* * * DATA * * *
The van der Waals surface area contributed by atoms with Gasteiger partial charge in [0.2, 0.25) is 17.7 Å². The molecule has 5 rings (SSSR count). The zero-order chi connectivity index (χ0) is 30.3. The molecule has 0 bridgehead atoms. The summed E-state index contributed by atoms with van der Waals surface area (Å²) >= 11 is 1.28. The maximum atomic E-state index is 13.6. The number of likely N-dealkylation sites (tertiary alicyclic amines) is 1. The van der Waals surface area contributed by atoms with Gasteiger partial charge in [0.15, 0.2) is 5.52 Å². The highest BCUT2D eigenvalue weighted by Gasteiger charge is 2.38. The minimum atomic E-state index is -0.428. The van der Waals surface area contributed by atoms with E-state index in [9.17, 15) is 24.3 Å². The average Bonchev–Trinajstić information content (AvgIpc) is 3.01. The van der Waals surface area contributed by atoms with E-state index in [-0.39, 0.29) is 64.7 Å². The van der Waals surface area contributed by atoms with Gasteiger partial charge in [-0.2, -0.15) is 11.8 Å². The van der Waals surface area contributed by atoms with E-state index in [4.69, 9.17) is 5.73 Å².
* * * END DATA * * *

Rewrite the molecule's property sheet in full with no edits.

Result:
The van der Waals surface area contributed by atoms with Gasteiger partial charge in [0.2, 0.25) is 17.7 Å². The molecule has 5 rings (SSSR count). The zero-order chi connectivity index (χ0) is 30.3. The molecule has 0 bridgehead atoms. The summed E-state index contributed by atoms with van der Waals surface area (Å²) >= 11 is 1.28. The maximum atomic E-state index is 13.6. The number of likely N-dealkylation sites (tertiary alicyclic amines) is 1. The van der Waals surface area contributed by atoms with Gasteiger partial charge in [0.15, 0.2) is 5.52 Å². The highest BCUT2D eigenvalue weighted by Gasteiger charge is 2.38. The minimum atomic E-state index is -0.428. The van der Waals surface area contributed by atoms with E-state index in [9.17, 15) is 24.3 Å². The average Bonchev–Trinajstić information content (AvgIpc) is 3.01. The van der Waals surface area contributed by atoms with E-state index in [-0.39, 0.29) is 64.7 Å². The van der Waals surface area contributed by atoms with Gasteiger partial charge in [-0.2, -0.15) is 11.8 Å². The van der Waals surface area contributed by atoms with E-state index in [4.69, 9.17) is 5.73 Å².